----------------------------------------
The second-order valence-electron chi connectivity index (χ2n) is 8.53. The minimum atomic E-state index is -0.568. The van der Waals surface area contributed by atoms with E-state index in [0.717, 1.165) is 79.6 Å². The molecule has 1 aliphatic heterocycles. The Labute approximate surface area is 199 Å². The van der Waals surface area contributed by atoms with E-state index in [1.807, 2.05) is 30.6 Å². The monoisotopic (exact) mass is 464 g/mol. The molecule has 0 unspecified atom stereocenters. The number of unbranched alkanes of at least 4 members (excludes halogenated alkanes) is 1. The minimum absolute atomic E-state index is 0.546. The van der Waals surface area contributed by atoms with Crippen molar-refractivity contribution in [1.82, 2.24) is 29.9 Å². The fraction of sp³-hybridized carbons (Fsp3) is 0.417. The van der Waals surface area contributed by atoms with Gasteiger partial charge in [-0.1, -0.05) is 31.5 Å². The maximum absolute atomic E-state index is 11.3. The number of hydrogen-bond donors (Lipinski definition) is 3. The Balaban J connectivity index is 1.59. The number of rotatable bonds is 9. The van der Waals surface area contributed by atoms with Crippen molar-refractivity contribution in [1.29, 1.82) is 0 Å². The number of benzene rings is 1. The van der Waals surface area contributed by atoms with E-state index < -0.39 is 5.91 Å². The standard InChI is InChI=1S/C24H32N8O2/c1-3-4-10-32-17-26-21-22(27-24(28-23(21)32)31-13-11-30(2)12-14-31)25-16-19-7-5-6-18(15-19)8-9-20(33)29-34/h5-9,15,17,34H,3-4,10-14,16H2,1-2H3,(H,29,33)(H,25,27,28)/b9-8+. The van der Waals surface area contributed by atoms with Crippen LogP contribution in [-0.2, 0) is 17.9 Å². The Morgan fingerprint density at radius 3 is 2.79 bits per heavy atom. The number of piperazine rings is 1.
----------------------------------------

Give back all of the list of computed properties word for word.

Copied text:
The second-order valence-electron chi connectivity index (χ2n) is 8.53. The minimum atomic E-state index is -0.568. The van der Waals surface area contributed by atoms with E-state index in [0.717, 1.165) is 79.6 Å². The molecule has 1 aliphatic heterocycles. The Labute approximate surface area is 199 Å². The van der Waals surface area contributed by atoms with E-state index in [1.807, 2.05) is 30.6 Å². The monoisotopic (exact) mass is 464 g/mol. The molecule has 0 unspecified atom stereocenters. The number of unbranched alkanes of at least 4 members (excludes halogenated alkanes) is 1. The minimum absolute atomic E-state index is 0.546. The van der Waals surface area contributed by atoms with Crippen molar-refractivity contribution in [1.82, 2.24) is 29.9 Å². The fraction of sp³-hybridized carbons (Fsp3) is 0.417. The van der Waals surface area contributed by atoms with Gasteiger partial charge in [-0.1, -0.05) is 31.5 Å². The maximum absolute atomic E-state index is 11.3. The number of hydrogen-bond donors (Lipinski definition) is 3. The Balaban J connectivity index is 1.59. The number of rotatable bonds is 9. The van der Waals surface area contributed by atoms with Crippen molar-refractivity contribution in [1.29, 1.82) is 0 Å². The number of benzene rings is 1. The van der Waals surface area contributed by atoms with E-state index < -0.39 is 5.91 Å². The standard InChI is InChI=1S/C24H32N8O2/c1-3-4-10-32-17-26-21-22(27-24(28-23(21)32)31-13-11-30(2)12-14-31)25-16-19-7-5-6-18(15-19)8-9-20(33)29-34/h5-9,15,17,34H,3-4,10-14,16H2,1-2H3,(H,29,33)(H,25,27,28)/b9-8+. The van der Waals surface area contributed by atoms with Crippen LogP contribution in [-0.2, 0) is 17.9 Å². The Morgan fingerprint density at radius 3 is 2.79 bits per heavy atom. The number of piperazine rings is 1.